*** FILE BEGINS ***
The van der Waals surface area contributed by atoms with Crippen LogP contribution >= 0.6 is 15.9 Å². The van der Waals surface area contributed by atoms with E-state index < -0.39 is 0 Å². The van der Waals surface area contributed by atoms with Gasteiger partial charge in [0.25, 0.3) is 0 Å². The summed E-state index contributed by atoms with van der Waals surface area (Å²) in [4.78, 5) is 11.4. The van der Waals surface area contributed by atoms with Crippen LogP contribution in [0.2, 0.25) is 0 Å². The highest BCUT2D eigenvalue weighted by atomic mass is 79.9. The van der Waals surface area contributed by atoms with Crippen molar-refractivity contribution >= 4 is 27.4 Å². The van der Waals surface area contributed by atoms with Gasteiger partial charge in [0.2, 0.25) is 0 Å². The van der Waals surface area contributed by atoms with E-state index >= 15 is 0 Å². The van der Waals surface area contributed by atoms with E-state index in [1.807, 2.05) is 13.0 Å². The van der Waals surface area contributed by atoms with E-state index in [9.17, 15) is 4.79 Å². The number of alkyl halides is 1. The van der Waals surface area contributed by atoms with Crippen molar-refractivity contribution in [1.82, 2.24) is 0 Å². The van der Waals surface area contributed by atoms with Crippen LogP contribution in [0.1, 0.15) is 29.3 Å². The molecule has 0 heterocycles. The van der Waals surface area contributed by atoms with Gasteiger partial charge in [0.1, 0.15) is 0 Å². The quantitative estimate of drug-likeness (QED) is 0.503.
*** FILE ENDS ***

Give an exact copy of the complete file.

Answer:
The van der Waals surface area contributed by atoms with Crippen LogP contribution >= 0.6 is 15.9 Å². The van der Waals surface area contributed by atoms with E-state index < -0.39 is 0 Å². The van der Waals surface area contributed by atoms with Gasteiger partial charge in [0.25, 0.3) is 0 Å². The summed E-state index contributed by atoms with van der Waals surface area (Å²) in [4.78, 5) is 11.4. The van der Waals surface area contributed by atoms with Crippen LogP contribution in [0.2, 0.25) is 0 Å². The highest BCUT2D eigenvalue weighted by atomic mass is 79.9. The van der Waals surface area contributed by atoms with Crippen molar-refractivity contribution >= 4 is 27.4 Å². The van der Waals surface area contributed by atoms with Gasteiger partial charge in [0.2, 0.25) is 0 Å². The van der Waals surface area contributed by atoms with E-state index >= 15 is 0 Å². The van der Waals surface area contributed by atoms with E-state index in [1.807, 2.05) is 13.0 Å². The van der Waals surface area contributed by atoms with E-state index in [9.17, 15) is 4.79 Å². The number of alkyl halides is 1. The van der Waals surface area contributed by atoms with Crippen molar-refractivity contribution in [1.82, 2.24) is 0 Å². The van der Waals surface area contributed by atoms with Crippen LogP contribution in [0.1, 0.15) is 29.3 Å². The molecule has 0 heterocycles. The van der Waals surface area contributed by atoms with Gasteiger partial charge in [0.1, 0.15) is 0 Å². The quantitative estimate of drug-likeness (QED) is 0.503.